Top economic trends of 2018: Energy prices
As we head into the new year, the Ag Economics team wants to help you anticipate 2018 with a look at five economic trends likely to affect Canadian agri-food this year.
Energy is our third trend to monitor, with its potential to increase input costs at the farm level and its impact on the Canadian dollar.
We think input costs are going to remain fairly consistent overall with 2017 costs — a good news story for producers. And with a relatively low loonie expected for the year, the story around energy is positive for Canadian agriculture.
2018 average Alberta farm input prices, with year-over-year change. Expect the same direction in movement of farm input prices in your province.
- Diesel: $0.98/ litre – 10% ↑
- Gasoline: $0.97 litre - 7.5% ↑
- Ammonia phosphate $700/ tonne – 2.1% ↑
- Urea $500/ tonne – 1.5% ↑
- Anhydrous ammonia $830/ tonne – 6% ↓
Despite a generally positive price forecast, these outcomes could disrupt the story of 2018 energy prices and their impacts on Canadian producer margins.
China and the U.S.
These two global superpowers could affect energy markets in 2018—but if or when they do, the effects would move farm margins in opposite directions.
U.S. demand will drive fertilizer prices in 2018 due to the number of input-heavy corn acres relative to soybeans. As of January 2018, soybeans continue to be favoured over corn. But corn demand could easily pick up in the year. With U.S. ethanol-blended gasoline expected to increase 2.1%, corn used to produce ethanol is expected to increase to 5.5 billion bushels.
Unlike the U.S. where production appears to have flattened, China’s ethanol production could grow in 2018. This is due to strong demand and supported by high tariffs. Their proposed E10 ethanol policy mandate which will expand its current 11 province pilot program to the entire country (details unknown) could have far-reaching consequences, driving up demand for corn and reducing the demand for oil.
Several high-cost Chinese fertilizer plants (China’s main fuel source is coal estimated at 75%) have closed recently, bringing some balance to an oversupplied global urea market.
Their rising production costs contrast lowered U.S. production costs from low natural gas prices, forecasted to be US$2.88 MMBtu in 2018. Low natural gas prices and fertilizer plant investments expected to continue into 2018, have boosted production and helped North American farm margins. Always a wild card, any unanticipated Chinese fertilizer production could bring more uncertainty to the price forecast.
Global oil production must balance demand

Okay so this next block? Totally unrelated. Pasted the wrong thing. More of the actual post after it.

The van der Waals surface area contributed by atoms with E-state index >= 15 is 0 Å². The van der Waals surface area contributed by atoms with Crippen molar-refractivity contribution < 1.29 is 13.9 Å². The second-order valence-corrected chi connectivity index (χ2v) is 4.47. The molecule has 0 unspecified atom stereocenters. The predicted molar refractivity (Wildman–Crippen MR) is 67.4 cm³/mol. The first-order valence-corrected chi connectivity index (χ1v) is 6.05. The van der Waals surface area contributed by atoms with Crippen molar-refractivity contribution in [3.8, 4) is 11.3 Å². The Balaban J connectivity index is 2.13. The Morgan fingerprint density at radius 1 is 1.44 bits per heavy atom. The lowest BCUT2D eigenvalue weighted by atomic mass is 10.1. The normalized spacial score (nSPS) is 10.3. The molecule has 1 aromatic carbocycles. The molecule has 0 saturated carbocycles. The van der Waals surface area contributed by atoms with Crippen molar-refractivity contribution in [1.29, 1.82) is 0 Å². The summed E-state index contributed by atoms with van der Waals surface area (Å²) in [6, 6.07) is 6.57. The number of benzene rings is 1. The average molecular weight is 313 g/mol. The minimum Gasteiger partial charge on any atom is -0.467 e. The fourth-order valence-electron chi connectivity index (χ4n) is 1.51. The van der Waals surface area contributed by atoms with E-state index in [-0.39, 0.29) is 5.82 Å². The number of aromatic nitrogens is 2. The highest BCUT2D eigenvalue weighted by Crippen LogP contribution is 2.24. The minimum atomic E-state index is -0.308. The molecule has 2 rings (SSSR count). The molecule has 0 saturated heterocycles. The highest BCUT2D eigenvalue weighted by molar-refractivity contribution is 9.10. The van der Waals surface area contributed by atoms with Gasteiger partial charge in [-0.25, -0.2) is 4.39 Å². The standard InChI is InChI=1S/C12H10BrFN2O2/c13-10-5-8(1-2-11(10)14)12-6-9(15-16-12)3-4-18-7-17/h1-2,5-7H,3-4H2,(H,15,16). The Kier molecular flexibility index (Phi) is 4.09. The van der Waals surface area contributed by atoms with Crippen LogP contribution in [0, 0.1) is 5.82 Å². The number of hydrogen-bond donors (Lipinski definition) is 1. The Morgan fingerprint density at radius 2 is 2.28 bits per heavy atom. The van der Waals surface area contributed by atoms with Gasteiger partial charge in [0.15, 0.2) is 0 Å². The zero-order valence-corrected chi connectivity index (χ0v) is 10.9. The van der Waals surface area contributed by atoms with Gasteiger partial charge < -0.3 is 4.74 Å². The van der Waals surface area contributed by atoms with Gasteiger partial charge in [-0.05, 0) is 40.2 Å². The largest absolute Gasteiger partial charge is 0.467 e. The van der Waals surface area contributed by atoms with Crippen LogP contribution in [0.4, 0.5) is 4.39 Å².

Well-supplied energy markets will likely keep fertilizer prices and farm fuel costs low in 2018. We project WTI crude oil will trade in the US$55 per barrel range in 2018, a slight increase from 2017 when oil averaged US$50 per barrel. OPEC has set crude oil production quotas to manage the current oversupply and possibly raise prices. But the quotas could be disregarded by member states within the organization, and/or by non-members.
Similarly, U.S. shale oil production could be at levels sufficient to exceed existing demand. In either instance, this could keep oil prices from rising significantly.
At the other end of possibility, global demand for oil is expected to pick up in 2018 based on a strengthening of U.S. and global economies. If that demand exceeds expectations and reduces some of the current glut, prices could rise.
Large oil production this year could keep the lid on a strengthening CAD. A US$0.78 loonie — our forecasted average for 2018. This will keep Canadian ag exports competitive in world markets, supporting increased production and demand for fertilizer. It it will also help to increase or, at least, maintain higher costs of imported energy sources and farm inputs.
What's the bottom line?
Energy markets impact Canadian agriculture. OPEC production cuts may reduce the oversupply of global crude oil, corn acres may disrupt the supply and demand balance in the fertilizer market. But, any significant movement in energy markets will impact farm input prices and the value of the Canadian dollar.
Our advice: monitor all energy markets, not just oil, throughout the year.
Leigh joined FCC in 2015 as a Senior Agricultural Economist, specializing in monitoring and analyzing FCC’s portfolio, industry health, and providing industry risk analysis. Prior to FCC, he worked in the policy branch of the Saskatchewan Ministry of Agriculture. He holds a Master of Agricultural Economics degree from the University of Saskatchewan.